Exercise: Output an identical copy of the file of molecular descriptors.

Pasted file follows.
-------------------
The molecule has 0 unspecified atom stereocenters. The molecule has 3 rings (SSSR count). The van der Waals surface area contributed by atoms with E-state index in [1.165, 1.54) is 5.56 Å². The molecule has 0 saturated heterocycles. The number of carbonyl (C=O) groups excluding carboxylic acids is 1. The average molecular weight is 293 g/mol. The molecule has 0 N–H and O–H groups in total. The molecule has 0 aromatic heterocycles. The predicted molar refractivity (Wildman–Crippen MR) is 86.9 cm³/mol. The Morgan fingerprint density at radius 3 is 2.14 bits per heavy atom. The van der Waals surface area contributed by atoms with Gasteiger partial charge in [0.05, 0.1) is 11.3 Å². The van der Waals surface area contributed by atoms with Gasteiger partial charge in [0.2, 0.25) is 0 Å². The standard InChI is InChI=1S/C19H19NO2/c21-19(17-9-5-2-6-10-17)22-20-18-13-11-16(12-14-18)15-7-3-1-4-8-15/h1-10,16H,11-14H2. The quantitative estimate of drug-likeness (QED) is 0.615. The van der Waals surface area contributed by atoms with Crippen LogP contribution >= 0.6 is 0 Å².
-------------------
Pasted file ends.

The molecule has 0 unspecified atom stereocenters. The molecule has 3 rings (SSSR count). The van der Waals surface area contributed by atoms with E-state index in [1.165, 1.54) is 5.56 Å². The molecule has 0 saturated heterocycles. The number of carbonyl (C=O) groups excluding carboxylic acids is 1. The average molecular weight is 293 g/mol. The molecule has 0 N–H and O–H groups in total. The molecule has 0 aromatic heterocycles. The predicted molar refractivity (Wildman–Crippen MR) is 86.9 cm³/mol. The Morgan fingerprint density at radius 3 is 2.14 bits per heavy atom. The van der Waals surface area contributed by atoms with Gasteiger partial charge in [0.05, 0.1) is 11.3 Å². The van der Waals surface area contributed by atoms with Gasteiger partial charge in [0.2, 0.25) is 0 Å². The standard InChI is InChI=1S/C19H19NO2/c21-19(17-9-5-2-6-10-17)22-20-18-13-11-16(12-14-18)15-7-3-1-4-8-15/h1-10,16H,11-14H2. The quantitative estimate of drug-likeness (QED) is 0.615. The van der Waals surface area contributed by atoms with Crippen LogP contribution >= 0.6 is 0 Å².